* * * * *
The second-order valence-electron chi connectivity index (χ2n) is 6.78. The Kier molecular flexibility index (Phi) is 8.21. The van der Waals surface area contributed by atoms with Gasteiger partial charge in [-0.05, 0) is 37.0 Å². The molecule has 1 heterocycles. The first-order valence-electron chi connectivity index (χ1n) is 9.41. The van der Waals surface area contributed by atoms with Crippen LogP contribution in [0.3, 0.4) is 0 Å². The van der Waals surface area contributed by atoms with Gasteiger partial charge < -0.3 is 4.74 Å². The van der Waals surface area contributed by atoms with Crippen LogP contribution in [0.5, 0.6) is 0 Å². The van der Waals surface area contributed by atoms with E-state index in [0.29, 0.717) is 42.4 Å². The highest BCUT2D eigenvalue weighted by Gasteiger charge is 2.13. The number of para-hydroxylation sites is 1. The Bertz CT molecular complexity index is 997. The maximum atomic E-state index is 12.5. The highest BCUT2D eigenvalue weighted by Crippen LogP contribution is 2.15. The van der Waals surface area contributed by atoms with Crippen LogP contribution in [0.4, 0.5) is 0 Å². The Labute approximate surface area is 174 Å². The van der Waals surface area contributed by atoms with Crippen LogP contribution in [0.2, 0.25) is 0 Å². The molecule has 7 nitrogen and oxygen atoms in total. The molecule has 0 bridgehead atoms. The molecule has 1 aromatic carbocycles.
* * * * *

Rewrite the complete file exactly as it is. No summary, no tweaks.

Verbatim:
The second-order valence-electron chi connectivity index (χ2n) is 6.78. The Kier molecular flexibility index (Phi) is 8.21. The van der Waals surface area contributed by atoms with Gasteiger partial charge in [-0.05, 0) is 37.0 Å². The molecule has 1 heterocycles. The first-order valence-electron chi connectivity index (χ1n) is 9.41. The van der Waals surface area contributed by atoms with Crippen LogP contribution in [0.3, 0.4) is 0 Å². The van der Waals surface area contributed by atoms with Gasteiger partial charge < -0.3 is 4.74 Å². The van der Waals surface area contributed by atoms with Crippen LogP contribution in [0.5, 0.6) is 0 Å². The van der Waals surface area contributed by atoms with E-state index in [0.29, 0.717) is 42.4 Å². The highest BCUT2D eigenvalue weighted by Gasteiger charge is 2.13. The number of para-hydroxylation sites is 1. The Bertz CT molecular complexity index is 997. The maximum atomic E-state index is 12.5. The highest BCUT2D eigenvalue weighted by Crippen LogP contribution is 2.15. The van der Waals surface area contributed by atoms with Crippen LogP contribution in [0.4, 0.5) is 0 Å². The Labute approximate surface area is 174 Å². The van der Waals surface area contributed by atoms with Crippen LogP contribution in [0.2, 0.25) is 0 Å². The molecule has 7 nitrogen and oxygen atoms in total. The molecule has 0 bridgehead atoms. The molecule has 1 aromatic carbocycles.